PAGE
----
CH-223191 Unit size Cat. code Docs Qty Price
2-methyl-2H-pyrazole-3-carboxylic acid; AhR Antagonist
10 mg

Inhibition of AhR signaling by CH-223191
Inhibition of AhR signaling by CH-223191

AhR Antagonist

CH-223191 is a synthetic antagonist for the cytosolic aryl hydrocarborn receptor (AhR) transcription factor [1]. AhR is a ligand-dependent transcriptional factor able to sense a wide range of structurally different exogenous and endogenous molecules.

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Mode of action:

CH-223191 exerts a ligand-selective antagonism and appears to be more effective on halogenated aromatic hydrocarbons such as the xenobiotic 2,3,7,8-tetrachlorodibenzo-p-dioxin (TCDD), than on polycyclic aromatic hydrocarbons and non-halogenated aromatic hydrocarbons such as FICZ and ITE, respectively [2]. 

Notably, CH-223191 is a pure AhR antagonist that does not stimulate AhR-dependent transcription even at concentrations up to 100 μM [1], unlike other AhR antagonists which display agonist activity at high concentrations. Moreover, CH-223191 is specific for AhR, displaying no affinity for the estrogen receptor, in contrast to other AhR antagonists [1].

InvivoGen's CH-223191 is of high quality, guaranteed free of bacterial contamination, and has been functionally tested on HepG2-Lucia™ AhR and HT29-Lucia™ AhR reporter cells.

Key features of CH-223191:

  • A potent and specific AhR antagonist
  • Ligand-selective antagonist activity
  • Each lot is highly pure (≥95%) and functionally tested


Read our review on AhR's key role in the intestinal microbiota and immunity.



1. Kim, S.H. et al., 2006. Novel compound 2-methyl-2H-pyrazole-3-carboxylic acid (2-methyl-4-o-tolylazo-phenyl)-amide (CH-223191) prevents 2,3,7,8-TCDD-Induced toxicity by antagonizing the aryl hydrocarbon receptor. Mol. Pharmacol. 69:1871-78.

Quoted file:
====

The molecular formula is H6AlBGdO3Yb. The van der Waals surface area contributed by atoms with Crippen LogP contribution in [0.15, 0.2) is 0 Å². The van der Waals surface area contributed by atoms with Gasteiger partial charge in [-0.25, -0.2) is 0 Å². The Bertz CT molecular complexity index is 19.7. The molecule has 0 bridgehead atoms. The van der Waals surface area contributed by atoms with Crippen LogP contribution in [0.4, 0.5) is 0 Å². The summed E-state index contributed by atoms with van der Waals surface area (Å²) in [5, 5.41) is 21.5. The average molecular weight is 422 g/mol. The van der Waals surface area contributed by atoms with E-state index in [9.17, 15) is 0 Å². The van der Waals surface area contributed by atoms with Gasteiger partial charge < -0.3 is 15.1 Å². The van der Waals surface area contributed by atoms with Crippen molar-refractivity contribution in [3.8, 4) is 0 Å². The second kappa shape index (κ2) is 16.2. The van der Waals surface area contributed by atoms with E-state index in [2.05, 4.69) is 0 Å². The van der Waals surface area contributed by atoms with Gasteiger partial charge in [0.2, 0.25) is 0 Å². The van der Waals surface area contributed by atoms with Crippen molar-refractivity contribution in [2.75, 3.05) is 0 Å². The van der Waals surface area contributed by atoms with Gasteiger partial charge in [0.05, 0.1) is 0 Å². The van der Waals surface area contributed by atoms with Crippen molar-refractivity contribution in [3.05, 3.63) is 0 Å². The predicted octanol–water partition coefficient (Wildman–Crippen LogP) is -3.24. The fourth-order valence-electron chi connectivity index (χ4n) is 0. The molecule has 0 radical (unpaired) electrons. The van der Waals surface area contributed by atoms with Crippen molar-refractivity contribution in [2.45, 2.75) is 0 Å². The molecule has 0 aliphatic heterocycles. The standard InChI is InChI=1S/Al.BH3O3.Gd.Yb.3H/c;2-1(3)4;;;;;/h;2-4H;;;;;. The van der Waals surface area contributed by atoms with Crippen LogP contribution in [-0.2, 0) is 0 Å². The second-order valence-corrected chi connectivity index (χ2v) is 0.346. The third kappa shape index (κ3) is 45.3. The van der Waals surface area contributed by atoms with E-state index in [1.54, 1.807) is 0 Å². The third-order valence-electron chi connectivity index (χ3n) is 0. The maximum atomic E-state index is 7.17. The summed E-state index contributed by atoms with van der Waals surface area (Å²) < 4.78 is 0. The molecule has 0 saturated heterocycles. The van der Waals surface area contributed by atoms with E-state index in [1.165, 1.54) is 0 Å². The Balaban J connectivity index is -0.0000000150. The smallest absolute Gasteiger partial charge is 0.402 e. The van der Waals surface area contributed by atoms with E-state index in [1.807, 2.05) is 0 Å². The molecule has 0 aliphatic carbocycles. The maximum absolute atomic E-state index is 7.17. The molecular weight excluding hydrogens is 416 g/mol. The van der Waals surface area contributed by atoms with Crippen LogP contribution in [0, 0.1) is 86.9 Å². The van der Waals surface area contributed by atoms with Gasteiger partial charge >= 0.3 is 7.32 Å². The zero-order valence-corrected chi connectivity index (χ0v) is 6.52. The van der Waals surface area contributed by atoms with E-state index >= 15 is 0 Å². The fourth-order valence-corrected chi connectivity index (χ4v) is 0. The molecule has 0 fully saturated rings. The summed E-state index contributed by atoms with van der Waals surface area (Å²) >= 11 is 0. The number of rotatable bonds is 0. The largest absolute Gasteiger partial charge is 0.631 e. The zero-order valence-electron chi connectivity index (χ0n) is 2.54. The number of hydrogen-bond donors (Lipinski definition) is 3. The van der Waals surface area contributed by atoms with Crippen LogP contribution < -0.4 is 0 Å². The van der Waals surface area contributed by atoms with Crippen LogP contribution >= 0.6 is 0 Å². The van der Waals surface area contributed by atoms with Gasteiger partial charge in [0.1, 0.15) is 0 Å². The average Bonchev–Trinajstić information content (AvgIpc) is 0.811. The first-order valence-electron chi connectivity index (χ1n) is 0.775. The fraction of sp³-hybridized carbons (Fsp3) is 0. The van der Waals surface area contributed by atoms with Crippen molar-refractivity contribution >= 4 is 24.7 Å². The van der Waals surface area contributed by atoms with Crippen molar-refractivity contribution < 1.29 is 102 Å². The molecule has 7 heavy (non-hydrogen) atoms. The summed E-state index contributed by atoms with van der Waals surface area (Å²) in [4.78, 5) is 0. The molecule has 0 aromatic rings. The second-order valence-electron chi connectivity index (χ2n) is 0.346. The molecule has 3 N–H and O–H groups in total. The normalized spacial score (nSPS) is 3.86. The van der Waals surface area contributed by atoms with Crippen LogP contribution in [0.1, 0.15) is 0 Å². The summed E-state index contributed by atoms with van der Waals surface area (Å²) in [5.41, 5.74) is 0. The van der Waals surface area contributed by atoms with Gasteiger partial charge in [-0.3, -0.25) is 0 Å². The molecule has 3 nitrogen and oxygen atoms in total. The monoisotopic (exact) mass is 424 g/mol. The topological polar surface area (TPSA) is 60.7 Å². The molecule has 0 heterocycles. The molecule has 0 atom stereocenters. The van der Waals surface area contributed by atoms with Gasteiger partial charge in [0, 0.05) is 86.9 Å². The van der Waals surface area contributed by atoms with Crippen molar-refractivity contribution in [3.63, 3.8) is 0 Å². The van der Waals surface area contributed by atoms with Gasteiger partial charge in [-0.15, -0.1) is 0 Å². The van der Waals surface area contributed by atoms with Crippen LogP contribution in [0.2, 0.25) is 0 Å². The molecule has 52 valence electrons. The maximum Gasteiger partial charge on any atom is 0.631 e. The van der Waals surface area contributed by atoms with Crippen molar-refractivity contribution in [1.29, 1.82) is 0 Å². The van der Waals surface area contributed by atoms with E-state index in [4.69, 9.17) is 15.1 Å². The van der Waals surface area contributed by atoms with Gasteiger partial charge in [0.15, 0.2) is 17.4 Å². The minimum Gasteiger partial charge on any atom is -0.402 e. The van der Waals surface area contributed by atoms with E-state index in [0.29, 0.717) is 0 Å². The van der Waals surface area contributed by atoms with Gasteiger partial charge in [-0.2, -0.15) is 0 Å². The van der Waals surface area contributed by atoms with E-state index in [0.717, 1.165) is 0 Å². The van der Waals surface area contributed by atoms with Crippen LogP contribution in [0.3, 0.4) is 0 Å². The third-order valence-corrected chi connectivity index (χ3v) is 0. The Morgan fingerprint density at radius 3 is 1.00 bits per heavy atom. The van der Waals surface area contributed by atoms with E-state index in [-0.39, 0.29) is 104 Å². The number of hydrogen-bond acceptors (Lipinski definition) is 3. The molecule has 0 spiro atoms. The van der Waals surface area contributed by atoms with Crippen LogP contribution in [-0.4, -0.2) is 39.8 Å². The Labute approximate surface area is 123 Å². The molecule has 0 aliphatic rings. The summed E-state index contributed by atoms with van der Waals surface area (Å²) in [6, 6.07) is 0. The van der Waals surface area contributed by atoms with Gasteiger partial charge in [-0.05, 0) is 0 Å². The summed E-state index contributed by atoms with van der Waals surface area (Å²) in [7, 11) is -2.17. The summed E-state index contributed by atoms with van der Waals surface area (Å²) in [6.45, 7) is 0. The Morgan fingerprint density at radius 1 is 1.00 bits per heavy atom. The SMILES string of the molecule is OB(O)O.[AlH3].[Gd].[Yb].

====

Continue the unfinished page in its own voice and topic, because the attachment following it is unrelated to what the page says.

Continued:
2. Zhao B. et al., 2010. CH223191 is a ligand-selective antagonist of the Ah (Dioxin) receptor. Toxicol. Sci. 117:393-403.


Evaluation of cellular AhR inhibition by CH-223191
Evaluation of cellular AhR inhibition by CH-223191

Inhibition of AhR activity by CH-223191 in HepG2-Lucia™ Ahr cells.
The cells were stimulated with 30 nM TCDD or 30 μM ITE in the presence of 10 μM CH-223191. After overnight incubation, the AhR response was assessed by  determining Lucia  luciferase activity in the supernatant using.QUANTI-Luc™.
Percentages of the maximal response for the ligand with no inhibitor are shown.

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CAS number: 301326-22-7

Synonym: 2-methyl-2H-pyrazole-3-carboxylic acid

Solubility: 90 mM (30 mg/ml) in DMSO

Working concentration: 1 µM (333 ng/ml) to 30 µM (10.1 μg/ml) for cell culture assays

Formula: C19H19N5O

Molecular weight: 333.4 g/mol

Quality control:

  • Purity ≥ 95% (UHPLC).
  • The absence of bacterial contamination (e.g. lipoproteins and endotoxins) has been confirmed using HEK-Blue™ TLR2 and HEK‑Blue™ TLR4 cells.
  • The inhibitory activity has been validated using cellular assays.